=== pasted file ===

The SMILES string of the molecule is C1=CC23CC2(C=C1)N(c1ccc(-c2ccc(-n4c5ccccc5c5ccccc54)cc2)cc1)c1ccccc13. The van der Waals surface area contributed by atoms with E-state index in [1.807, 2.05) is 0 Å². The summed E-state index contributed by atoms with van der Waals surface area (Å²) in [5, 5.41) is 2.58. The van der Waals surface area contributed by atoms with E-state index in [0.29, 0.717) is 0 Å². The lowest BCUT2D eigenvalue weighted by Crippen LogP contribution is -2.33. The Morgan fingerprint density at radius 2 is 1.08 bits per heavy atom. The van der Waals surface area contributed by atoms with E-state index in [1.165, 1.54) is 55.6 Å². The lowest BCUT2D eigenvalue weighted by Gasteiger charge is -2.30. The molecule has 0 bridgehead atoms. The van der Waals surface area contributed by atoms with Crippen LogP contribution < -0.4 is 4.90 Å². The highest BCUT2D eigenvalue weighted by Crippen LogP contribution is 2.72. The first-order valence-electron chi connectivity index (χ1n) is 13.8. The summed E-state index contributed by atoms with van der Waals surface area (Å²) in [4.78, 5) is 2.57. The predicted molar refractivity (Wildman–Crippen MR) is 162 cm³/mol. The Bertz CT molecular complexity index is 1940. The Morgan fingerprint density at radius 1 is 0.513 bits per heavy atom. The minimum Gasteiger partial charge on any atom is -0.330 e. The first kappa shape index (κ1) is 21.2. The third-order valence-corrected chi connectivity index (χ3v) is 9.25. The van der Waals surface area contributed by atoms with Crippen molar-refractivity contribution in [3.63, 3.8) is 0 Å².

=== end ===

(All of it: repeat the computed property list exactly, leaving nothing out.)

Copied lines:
The SMILES string of the molecule is C1=CC23CC2(C=C1)N(c1ccc(-c2ccc(-n4c5ccccc5c5ccccc54)cc2)cc1)c1ccccc13. The van der Waals surface area contributed by atoms with E-state index in [1.807, 2.05) is 0 Å². The summed E-state index contributed by atoms with van der Waals surface area (Å²) in [5, 5.41) is 2.58. The van der Waals surface area contributed by atoms with E-state index in [0.29, 0.717) is 0 Å². The lowest BCUT2D eigenvalue weighted by Crippen LogP contribution is -2.33. The Morgan fingerprint density at radius 2 is 1.08 bits per heavy atom. The van der Waals surface area contributed by atoms with E-state index in [1.165, 1.54) is 55.6 Å². The lowest BCUT2D eigenvalue weighted by Gasteiger charge is -2.30. The molecule has 0 bridgehead atoms. The van der Waals surface area contributed by atoms with Crippen LogP contribution < -0.4 is 4.90 Å². The highest BCUT2D eigenvalue weighted by Crippen LogP contribution is 2.72. The first-order valence-electron chi connectivity index (χ1n) is 13.8. The summed E-state index contributed by atoms with van der Waals surface area (Å²) in [4.78, 5) is 2.57. The predicted molar refractivity (Wildman–Crippen MR) is 162 cm³/mol. The Bertz CT molecular complexity index is 1940. The Morgan fingerprint density at radius 1 is 0.513 bits per heavy atom. The minimum Gasteiger partial charge on any atom is -0.330 e. The first kappa shape index (κ1) is 21.2. The third-order valence-corrected chi connectivity index (χ3v) is 9.25. The van der Waals surface area contributed by atoms with Crippen molar-refractivity contribution in [3.63, 3.8) is 0 Å².